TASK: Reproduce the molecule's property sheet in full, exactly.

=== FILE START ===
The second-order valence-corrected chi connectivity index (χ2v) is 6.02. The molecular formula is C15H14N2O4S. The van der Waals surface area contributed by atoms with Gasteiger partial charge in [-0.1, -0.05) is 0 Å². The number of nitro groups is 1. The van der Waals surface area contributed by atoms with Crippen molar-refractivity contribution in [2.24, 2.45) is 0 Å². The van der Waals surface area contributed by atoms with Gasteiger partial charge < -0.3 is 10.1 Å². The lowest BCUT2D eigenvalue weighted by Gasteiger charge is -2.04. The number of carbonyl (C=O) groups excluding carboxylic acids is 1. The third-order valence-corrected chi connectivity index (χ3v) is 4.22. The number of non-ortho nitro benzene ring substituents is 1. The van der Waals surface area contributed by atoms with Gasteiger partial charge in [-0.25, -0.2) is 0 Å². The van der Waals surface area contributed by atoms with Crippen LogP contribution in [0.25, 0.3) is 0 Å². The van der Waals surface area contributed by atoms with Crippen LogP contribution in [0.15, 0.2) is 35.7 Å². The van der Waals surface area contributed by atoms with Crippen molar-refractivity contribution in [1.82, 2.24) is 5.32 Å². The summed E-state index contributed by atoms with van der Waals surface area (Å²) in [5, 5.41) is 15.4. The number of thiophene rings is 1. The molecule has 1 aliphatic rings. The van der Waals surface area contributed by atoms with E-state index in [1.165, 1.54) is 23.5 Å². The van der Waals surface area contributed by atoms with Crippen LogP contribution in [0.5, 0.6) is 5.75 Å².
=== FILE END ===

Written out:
The second-order valence-corrected chi connectivity index (χ2v) is 6.02. The molecular formula is C15H14N2O4S. The van der Waals surface area contributed by atoms with Gasteiger partial charge in [-0.1, -0.05) is 0 Å². The number of nitro groups is 1. The van der Waals surface area contributed by atoms with Crippen molar-refractivity contribution in [2.24, 2.45) is 0 Å². The van der Waals surface area contributed by atoms with Gasteiger partial charge < -0.3 is 10.1 Å². The lowest BCUT2D eigenvalue weighted by Gasteiger charge is -2.04. The number of carbonyl (C=O) groups excluding carboxylic acids is 1. The third-order valence-corrected chi connectivity index (χ3v) is 4.22. The number of non-ortho nitro benzene ring substituents is 1. The van der Waals surface area contributed by atoms with Gasteiger partial charge in [-0.25, -0.2) is 0 Å². The van der Waals surface area contributed by atoms with Crippen LogP contribution in [0.25, 0.3) is 0 Å². The van der Waals surface area contributed by atoms with Crippen LogP contribution in [0.15, 0.2) is 35.7 Å². The van der Waals surface area contributed by atoms with Crippen molar-refractivity contribution in [1.82, 2.24) is 5.32 Å². The summed E-state index contributed by atoms with van der Waals surface area (Å²) in [5, 5.41) is 15.4. The number of thiophene rings is 1. The molecule has 1 aliphatic rings. The van der Waals surface area contributed by atoms with E-state index in [1.165, 1.54) is 23.5 Å². The van der Waals surface area contributed by atoms with Crippen LogP contribution in [0.5, 0.6) is 5.75 Å².